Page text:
‘Beautifully illustrated essay’ on intelligence of fungi by UL student wins 2024 Mary Mulvihill Award

Entry from Evanna Winters explores ‘wood wide web’, the subterranean fungal network that extends beneath forest floor

An “evocative, beautifully illustrated essay” on the intelligence mechanisms of fungi living on the forest floor has won University of Limerick student Evanna Winters the 2024 Mary Mulvihill Award.

The science media competition for third-level students commemorates the legacy of the late science journalist and author Mary Mulvihill and comes with a €2,000 prize. Róisín Ferguson, a student at Trinity College Dublin, received the judges’ highly commended award.

This year’s competition invited entries on the theme of intelligence, encompassing both the cognitive abilities that humans and other living beings possess and the rapidly developing field of artificial intelligence (AI) technology, which combines great promise across many different areas of innovation with great threat.

Entries reflected the wide-ranging nature of the topic, including photography, essays, videos, audio pieces and multimedia formats ranging across biological computing; AI, intelligence and genetics, and the ethical and ecological consequences of our narrow conceptualisation of intelligence.


Winters recently completed a BSc in bioscience and is the first winner from UL. Her entry – Walk in the Woods – explores the “wood wide web”, the subterranean fungal network that extends beneath the forest floor.

This extensive system exhibits a vital form of interconnectivity and communication, which challenges conventional understanding of intelligence. “Despite not having a central nervous system or brain,” she writes, “fungi display their intelligence through their vast mycelial networks, signalling patterns and their symbiotic relationships”.

At a microscopic level, she notes, mycelia “not only look like the neurons of a human brain, they act like them too”. To communicate, they send electrical impulses and electrolytes through the network, while some studies have found fungal electrical signalling resembles patterns of human speech.

Ferguson, a recent genetics graduate from TCD, took the ostensibly brainless scarecrow from the Wizard of Oz as the starting point for an ambitious exploration of the related concepts of intelligence and cognition – and the relationship of both to the brain and to more rudimentary information processing systems in “aneural organisms”, such as worms, plants, and microbes, which do not possess a brain.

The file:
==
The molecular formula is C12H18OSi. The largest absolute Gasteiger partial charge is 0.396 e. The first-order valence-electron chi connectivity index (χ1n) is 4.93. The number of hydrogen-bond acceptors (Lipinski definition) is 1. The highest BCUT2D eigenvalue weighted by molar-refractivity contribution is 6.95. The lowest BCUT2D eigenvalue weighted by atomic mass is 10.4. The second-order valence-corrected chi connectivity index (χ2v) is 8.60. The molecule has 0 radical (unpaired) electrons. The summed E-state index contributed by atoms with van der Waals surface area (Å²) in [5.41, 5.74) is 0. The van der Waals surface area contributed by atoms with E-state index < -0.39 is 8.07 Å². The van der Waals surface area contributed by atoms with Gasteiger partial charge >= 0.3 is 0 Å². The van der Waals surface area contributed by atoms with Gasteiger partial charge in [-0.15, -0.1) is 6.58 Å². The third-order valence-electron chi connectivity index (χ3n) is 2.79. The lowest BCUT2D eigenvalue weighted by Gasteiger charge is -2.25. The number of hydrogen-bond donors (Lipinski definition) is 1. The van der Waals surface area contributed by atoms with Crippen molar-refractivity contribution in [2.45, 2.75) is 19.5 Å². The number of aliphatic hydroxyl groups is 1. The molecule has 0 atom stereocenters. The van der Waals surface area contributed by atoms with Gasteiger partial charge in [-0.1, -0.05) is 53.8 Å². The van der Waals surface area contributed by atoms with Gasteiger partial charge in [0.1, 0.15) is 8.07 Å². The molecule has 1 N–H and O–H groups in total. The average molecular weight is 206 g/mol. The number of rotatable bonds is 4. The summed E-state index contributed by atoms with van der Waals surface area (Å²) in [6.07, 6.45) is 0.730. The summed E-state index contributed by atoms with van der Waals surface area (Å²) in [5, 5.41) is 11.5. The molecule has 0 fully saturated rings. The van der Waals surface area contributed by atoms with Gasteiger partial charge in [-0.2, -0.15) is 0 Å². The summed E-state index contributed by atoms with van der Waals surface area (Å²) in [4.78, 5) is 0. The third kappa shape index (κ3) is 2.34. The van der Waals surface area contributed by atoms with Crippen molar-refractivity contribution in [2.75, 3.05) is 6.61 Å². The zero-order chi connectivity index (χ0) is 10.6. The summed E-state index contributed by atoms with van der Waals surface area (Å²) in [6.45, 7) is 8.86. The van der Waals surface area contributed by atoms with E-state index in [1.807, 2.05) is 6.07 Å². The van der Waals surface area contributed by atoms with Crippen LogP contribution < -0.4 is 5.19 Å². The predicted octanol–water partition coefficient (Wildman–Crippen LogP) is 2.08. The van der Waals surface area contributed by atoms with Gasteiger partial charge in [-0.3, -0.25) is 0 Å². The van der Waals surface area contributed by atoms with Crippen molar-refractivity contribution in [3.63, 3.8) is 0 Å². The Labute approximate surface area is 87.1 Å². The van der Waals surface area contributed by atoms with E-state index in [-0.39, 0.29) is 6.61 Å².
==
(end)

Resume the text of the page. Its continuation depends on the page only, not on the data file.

Her entry comprised an audio essay and a recorded interview with Dr Kevin Mitchell, associate professor of neurobiology and genetics at TCD.

Dr. Abeba Birhane, senior fellow in trustworthy AI at the Mozilla Foundation and adjunct professor in the School of Computer Science, TCD, presented the awards at a ceremony hosted by Dublin Institute for Advanced Studies on Thursday.

Dr Birhane, with her colleague Siobhán Grayson received a prize in 2018, the second year of the competition, while she was a PhD student in UCD. Since then, she has become an internationally recognised researcher of the ethical and societal implications of AI and machine learning technologies, including audits and evaluations of large scale data sets and models exposing hate, racism and misogyny encoded within these systems.

She was named as one of Time Magazine’s 100 most influential people in AI last year and is a member of the UN’s High Level Advisory Body on AI and of the Government’s AI Advisory Council.

“Deciphering AI hype and misleading claims from what is realistic has become a major problem, a problem whose best remedy is public education and reliable science communication. I’m grateful this initiative continues to keep the legacy of Mary Mulvihill and encourages and rewards important science communication work,” Dr Birhane said.

“We are all delighted to have two winning entries that Mary would have been excited to read, and two winners that she would have loved to meet and chat with,” said Anne Mulvihill, a sister of Mary and member of the judging panel.

The event included the annual Science@Culture talk, reviving a name Mary introduced in 1995 for an email bulletin (later a blog) that kept readers abreast of scientific activities and events.

Prof Mitchell, author of a number of popular science books on the brain, evolution and free will, gave a talk on “communicating complexity”. He considered the challenges of communicating complex topics to the general public in a way that engages without oversimplifying, and focused on the science and pseudoscience around autism as a particular example, examining its treatment in traditional media and the increasingly influential medium of podcasts.

Kevin O'Sullivan

Kevin O'Sullivan

Kevin O'Sullivan is Environment and Science Editor and former editor of The Irish Times